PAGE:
So, too, in order to ‘prove’ that the doctrine of baptism is not to repentance but from repentance, Warns argues that John’s baptism is not the same as Christian baptism. Here is not the place to decide that question but I noted that the very aspects of baptism which Warns finds ‘non-Christian’ in John are put forward as centrally Christian in the Gospels, Pauline and Petrine Epistles.
I would recommend all my readers to read Warns on baptism as also many other standard Baptist and Arian works on Baptism which I list in the biography of my above-named book. Yes, I have read them all.
As I have been repeatedly asked to speak up on this subject, with permission gained from my publisher, I am enclosing a chapter from my book. It is very obvious that as the dwindling membership of denominational churches continues, many Christians are throwing of inessentials and their institutionalised dogmas and searching for a unity in Christ rather than a unity in order and discipline, most of which have developed via political and social motives which have no say today. The main questions now are as always: What do the Scriptures really say and how should we interpret them?
New Testament Symbolism Regarding Baptism
Baptism points to the Spirit’s work
Whether we think that John’s baptism differed from Christian baptism or not, both point to the reception of the Spirit. Matthew records how John said:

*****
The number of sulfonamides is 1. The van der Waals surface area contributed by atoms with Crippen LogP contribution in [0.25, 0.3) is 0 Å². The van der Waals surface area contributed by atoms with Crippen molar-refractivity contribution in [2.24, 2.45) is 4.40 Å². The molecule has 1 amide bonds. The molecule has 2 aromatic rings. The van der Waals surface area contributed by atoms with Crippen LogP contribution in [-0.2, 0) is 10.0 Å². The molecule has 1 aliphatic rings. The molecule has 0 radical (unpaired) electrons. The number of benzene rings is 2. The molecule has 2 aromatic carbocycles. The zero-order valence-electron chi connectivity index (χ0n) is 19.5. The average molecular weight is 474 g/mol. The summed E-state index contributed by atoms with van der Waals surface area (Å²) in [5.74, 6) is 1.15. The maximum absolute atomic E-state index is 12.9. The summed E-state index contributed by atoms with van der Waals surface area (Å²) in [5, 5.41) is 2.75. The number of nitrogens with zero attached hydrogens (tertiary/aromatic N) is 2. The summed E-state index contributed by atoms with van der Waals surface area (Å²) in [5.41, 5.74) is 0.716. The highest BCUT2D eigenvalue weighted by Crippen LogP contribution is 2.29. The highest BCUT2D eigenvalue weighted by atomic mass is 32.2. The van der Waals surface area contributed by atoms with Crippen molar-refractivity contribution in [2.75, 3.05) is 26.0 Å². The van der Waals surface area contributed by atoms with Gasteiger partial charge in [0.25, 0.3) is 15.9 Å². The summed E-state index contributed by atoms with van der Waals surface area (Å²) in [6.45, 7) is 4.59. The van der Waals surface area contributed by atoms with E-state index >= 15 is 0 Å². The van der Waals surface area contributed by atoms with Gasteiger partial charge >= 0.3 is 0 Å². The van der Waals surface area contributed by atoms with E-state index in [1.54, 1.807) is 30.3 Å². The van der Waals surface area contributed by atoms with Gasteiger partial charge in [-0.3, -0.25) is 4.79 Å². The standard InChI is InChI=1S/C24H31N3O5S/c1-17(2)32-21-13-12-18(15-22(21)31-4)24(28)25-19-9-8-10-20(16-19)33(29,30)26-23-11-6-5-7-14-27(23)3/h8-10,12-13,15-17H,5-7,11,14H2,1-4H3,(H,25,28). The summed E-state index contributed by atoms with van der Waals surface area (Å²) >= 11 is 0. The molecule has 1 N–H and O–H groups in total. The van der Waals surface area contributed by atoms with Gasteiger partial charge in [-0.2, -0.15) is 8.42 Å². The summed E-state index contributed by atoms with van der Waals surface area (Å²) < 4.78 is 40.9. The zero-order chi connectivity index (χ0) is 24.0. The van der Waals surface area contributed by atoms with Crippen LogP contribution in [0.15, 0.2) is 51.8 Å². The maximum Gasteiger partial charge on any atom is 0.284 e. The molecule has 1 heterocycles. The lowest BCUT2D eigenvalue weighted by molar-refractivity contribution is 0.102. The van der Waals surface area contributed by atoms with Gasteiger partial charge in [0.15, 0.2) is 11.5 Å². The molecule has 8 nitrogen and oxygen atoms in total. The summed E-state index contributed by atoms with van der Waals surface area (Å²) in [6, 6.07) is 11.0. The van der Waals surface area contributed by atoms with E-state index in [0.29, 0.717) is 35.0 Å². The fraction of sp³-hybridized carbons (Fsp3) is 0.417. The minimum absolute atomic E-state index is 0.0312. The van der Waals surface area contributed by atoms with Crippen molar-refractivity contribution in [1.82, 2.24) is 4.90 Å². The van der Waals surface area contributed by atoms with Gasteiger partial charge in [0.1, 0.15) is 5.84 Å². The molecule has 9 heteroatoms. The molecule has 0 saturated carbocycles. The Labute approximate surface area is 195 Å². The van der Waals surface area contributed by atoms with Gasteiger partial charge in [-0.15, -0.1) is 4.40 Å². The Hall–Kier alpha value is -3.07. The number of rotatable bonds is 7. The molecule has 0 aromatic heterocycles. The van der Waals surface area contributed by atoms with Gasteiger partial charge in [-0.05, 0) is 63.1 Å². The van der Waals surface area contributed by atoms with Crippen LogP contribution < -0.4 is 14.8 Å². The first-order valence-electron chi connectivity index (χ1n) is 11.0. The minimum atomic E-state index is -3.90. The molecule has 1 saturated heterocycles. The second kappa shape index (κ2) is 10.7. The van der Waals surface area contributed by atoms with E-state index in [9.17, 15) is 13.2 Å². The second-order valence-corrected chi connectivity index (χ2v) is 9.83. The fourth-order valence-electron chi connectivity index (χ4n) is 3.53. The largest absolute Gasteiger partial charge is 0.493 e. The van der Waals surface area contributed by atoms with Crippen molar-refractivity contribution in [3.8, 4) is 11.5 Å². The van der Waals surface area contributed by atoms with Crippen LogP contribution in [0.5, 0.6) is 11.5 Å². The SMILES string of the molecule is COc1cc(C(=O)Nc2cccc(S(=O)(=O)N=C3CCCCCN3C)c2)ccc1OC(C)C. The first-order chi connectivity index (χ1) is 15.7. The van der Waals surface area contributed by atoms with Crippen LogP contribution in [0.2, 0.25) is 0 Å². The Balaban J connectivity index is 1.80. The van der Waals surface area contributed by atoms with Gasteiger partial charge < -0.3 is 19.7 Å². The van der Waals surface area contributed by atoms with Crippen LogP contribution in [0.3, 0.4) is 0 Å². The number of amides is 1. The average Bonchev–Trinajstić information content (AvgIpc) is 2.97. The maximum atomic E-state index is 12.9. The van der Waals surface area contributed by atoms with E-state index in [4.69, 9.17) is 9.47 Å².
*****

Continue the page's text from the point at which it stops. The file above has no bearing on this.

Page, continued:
“I indeed baptise you with water unto repentance: but he that cometh after me is mightier than I, whose shoes I am not worthy to bear: he shall baptise you with the Holy Ghost, and with fire” (Matthew 3:11). This is echoed in Mark 1:8 where Christ is again mentioned as the Coming-One who will baptise with the Holy Ghost. Luke, like Matthew, speaks of Jesus baptising with the Holy Ghost and fire. John relates in his gospel how his namesake baptised with water and saw the Spirit descending from heaven like a dove, abiding on Christ. Acts opens with Christ telling His disciples that “John truly baptised with water, but ye shall be baptised with the Holy Ghost not many days hence” (Acts 1:5). After this blessed experience, we then find Peter preaching, “Repent, and be baptised every one of you in the name of Jesus Christ for the remission of sins, and ye shall receive the gift of the Holy Ghost” (Acts 2:38).
Trouble with prepositions